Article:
Oil prices are red across the board this morning, which is typical after a big rally. After surging above $80 on Monday, headlines have been abuzz with concerns of demand destruction and inflation. With so much focus on rapid price growth, how can fuel buyers control costs…and even use rising prices to their advantage?
In the US, crude prices have become steeply backwardated, meaning that current prices are dollars higher than 2022 future prices i. The pricing structure suggests that markets are tight currently, so don’t expect any quick relief at the pump. Price differentials between November and December future prices climbed over $1/bbl, the highest spread since 2019.
Why do future price spreads matter? If you’re an oil supplier holding inventories, a backwardated structure tells you that holding oil in inventory will not only incur storage costs, but also cause you to lose money over time. Oil suppliers respond by selling as much product into the tight market as possible, causing inventories to sink. That’s fine if high prices lead to more supply, but both US and OPEC producers seem intent on keeping output low – a perfect storm for oil prices.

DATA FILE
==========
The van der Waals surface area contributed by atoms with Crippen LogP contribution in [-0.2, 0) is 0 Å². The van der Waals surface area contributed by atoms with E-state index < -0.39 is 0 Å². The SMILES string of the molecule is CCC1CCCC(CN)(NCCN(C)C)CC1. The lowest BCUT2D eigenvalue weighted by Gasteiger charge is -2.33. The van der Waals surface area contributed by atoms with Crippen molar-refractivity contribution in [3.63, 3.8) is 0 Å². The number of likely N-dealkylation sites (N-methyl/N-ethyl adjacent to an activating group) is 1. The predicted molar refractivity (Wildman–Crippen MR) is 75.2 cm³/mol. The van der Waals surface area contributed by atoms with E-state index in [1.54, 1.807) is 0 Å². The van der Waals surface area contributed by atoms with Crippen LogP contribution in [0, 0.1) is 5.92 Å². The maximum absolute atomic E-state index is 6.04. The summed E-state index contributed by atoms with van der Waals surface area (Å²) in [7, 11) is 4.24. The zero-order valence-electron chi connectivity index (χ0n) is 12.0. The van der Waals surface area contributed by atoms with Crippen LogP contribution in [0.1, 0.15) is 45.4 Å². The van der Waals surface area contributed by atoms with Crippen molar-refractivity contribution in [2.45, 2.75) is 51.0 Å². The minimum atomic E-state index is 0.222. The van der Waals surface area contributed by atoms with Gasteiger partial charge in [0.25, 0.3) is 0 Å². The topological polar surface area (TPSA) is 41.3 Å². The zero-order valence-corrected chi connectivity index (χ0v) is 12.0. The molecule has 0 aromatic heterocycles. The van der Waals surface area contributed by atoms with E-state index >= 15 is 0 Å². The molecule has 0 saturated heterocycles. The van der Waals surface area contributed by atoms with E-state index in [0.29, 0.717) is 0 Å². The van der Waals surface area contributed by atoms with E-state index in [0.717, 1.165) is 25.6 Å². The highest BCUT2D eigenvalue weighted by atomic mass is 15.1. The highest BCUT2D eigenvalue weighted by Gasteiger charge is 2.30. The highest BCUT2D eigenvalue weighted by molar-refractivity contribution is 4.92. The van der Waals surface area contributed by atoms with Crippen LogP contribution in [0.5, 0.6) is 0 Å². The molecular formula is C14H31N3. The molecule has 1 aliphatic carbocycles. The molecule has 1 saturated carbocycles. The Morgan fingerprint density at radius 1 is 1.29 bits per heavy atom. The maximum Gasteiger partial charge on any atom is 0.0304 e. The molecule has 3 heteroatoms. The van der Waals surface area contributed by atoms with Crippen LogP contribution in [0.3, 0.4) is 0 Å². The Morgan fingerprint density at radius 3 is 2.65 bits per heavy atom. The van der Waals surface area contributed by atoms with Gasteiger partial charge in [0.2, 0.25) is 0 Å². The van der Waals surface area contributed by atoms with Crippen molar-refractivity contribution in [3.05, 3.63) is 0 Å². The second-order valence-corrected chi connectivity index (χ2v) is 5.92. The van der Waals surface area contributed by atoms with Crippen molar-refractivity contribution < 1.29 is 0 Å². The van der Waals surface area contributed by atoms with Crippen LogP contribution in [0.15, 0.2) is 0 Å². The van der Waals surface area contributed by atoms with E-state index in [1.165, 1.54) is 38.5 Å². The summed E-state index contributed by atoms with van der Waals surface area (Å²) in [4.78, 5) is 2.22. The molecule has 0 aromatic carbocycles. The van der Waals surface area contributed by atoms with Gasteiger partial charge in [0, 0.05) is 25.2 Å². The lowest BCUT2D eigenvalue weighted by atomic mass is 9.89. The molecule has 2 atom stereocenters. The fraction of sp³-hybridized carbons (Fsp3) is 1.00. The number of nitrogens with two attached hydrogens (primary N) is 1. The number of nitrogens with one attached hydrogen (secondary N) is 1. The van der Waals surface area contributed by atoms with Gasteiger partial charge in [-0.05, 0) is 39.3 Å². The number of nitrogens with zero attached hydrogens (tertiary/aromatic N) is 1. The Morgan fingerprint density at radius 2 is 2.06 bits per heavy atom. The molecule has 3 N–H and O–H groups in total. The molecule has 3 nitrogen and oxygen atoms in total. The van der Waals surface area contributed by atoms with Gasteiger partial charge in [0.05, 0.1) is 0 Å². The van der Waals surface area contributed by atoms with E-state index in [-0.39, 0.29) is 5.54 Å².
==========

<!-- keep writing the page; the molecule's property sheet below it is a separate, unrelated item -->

For fuel consumers, there’s an entirely different reaction to a backwardated market. Backwardation typically means oil prices will rise in the future, especially when supplies cannot keep up with draining inventories. But for consumers who utilize fixed pricing, backwardation can be viewed as a discount. A fuel buyer can lock in 2022 prices well below current prices. For example, a Dec21-Dec22 average NYMEX price would be $2.38 as of this morning, roughly 12 cents cheaper than current prices. By locking in one rate for that whole period, buyers would instantly be able to enjoy the lower prices in the short-term, while maintaining a steady rate over the long-term.
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